top of page

Snug as a bug: dressing your baby for sleep as temperatures change

Image credit: Carey Hope, Getty Images

Dressing your baby for sleep seems like it should be simple, right? There are so many sleep products that are marketed as essential for quality sleep, but are they really necessary? Also, figuring out the right balance between where you set your thermostat and the number of layers you put on your baby can be tricky. Most people have some degree of climate control in their homes, but somehow it can feel daunting to figure out the best way to dress your baby as seasons change and temperatures fluctuate. This blog will help you figure out how to choose the right sleep attire to keep your baby comfy and cozy all night.

The Science

The way you dress your baby for sleep plays a key role in ensuring a safe and comfortable sleeping environment. Your baby's sleep attire should be safe, comfortable, and allow for thermoregulation (the process by which the body maintains a stable internal temperature).


The safest sleep attire is simple and boring. The American Academy of Pediatrics (AAP) recommends against using any loose bedding in a baby's sleep space due to the risk of suffocation and entanglement. Instead, the AAP recommends that parents use wearable blankets, or sleep sacks, to provide comfort and insulation. You should also ensure that your baby's attire does not have any buttons, bows, or other decorations that could come loose and become a choking hazard. If your baby is mobile and curious, then you may also want to avoid sleep sacks that have accessible zippers because there have been a few cases of babies getting a tooth caught in a sleep sack zipper (ouch!). We also recommend avoiding weighted sleep sacks.


Core body temperature follows a circadian rhythm, dropping to its lowest point in the middle to last third of the night, while peripheral temperature (e.g., at your child's hands and feet) follows an opposite pattern. This temperature rhythm develops between one and 10 weeks after birth in full-term babies. As adults, we can control our thermal environment by grabbing a blanket if we get cold during the night or removing a blanket if we get too hot. Babies and young children cannot physically control their sleep environment, which means that if your baby gets too cold during the circadian drop in body temperature (around 3-4 am) or if s/he gets too hot as body temperature rises again, s/he could wake up and struggle to stay asleep thereafter. For some babies this will cause persistent night waking, while others might wake too early every day.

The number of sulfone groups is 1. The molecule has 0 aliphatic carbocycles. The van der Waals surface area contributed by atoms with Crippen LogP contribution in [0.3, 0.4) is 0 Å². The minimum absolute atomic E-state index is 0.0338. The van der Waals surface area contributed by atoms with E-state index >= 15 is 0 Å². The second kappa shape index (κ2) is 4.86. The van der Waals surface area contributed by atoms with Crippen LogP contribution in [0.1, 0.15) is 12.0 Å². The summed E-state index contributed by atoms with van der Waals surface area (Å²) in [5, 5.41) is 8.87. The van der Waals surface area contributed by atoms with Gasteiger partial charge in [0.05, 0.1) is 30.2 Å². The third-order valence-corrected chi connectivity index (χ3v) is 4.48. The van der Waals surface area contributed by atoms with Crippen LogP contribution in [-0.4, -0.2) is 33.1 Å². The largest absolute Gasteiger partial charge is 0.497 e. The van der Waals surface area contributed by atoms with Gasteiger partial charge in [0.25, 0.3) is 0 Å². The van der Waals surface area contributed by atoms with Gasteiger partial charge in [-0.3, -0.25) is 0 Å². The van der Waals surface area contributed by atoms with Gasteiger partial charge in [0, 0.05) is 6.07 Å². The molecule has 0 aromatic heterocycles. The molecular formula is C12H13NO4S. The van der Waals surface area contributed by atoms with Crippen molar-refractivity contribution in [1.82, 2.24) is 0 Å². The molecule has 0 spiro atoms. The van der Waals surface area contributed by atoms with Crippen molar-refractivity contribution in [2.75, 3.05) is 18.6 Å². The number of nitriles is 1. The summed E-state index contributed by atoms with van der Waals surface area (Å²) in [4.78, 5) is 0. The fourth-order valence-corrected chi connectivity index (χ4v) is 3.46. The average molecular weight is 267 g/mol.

The microclimate around your baby's body is the most important factor in how warm or cold s/he will be. Understanding how much insulation your baby's sleep attire affords is important in determining how to dress your baby for sleep. A fabric's thermal insulation ability is measured in units called thermal overall grade (TOG) for blankets, duvets, and most sleep sacks. The higher the rating, the more heat retained by the fabric. In a room with an ambient temperature between 68 and 72 degrees (20-22 C), a TOG of 1-2.5 for a sleep sack is appropriate.

Importantly, babies have a limited ability to regulate their body temperature compared to adults, which makes them more vulnerable to overheating or chilling. While the way you dress your baby for sleep may seem intuitive, overbundling has been associated with an increased risk of sudden unexplained infant death syndrome (SUIDS). In addition, apneas, or brief pauses in breathing, increase with increasing temperature.

How can you tell if your baby is too hot or too cold?

It's important to know that many common indicators of being too hot or too cold do not apply to babies. The sweating response in infants is only 1/3 that of adults, so a sweaty baby is likely way too hot and working hard to reduce body heat. In addition, premature babies do not sweat due to immature development of sweat glands. Similarly, shivering doesn't occur right away when a newborn is cold. Shivering is a final step in the process of warming.

A good way to assess your baby's core temperature is to place two fingers on your baby's chest. If your baby's chest feels cold or hot to the touch, then you may need to modify your baby's insulation. Another way to tell if your child is too hot or cold is through body posture. Hot infants will spread out their bodies, while cold infants move into a ball/fetal position. Hot infants will also reduce body movement.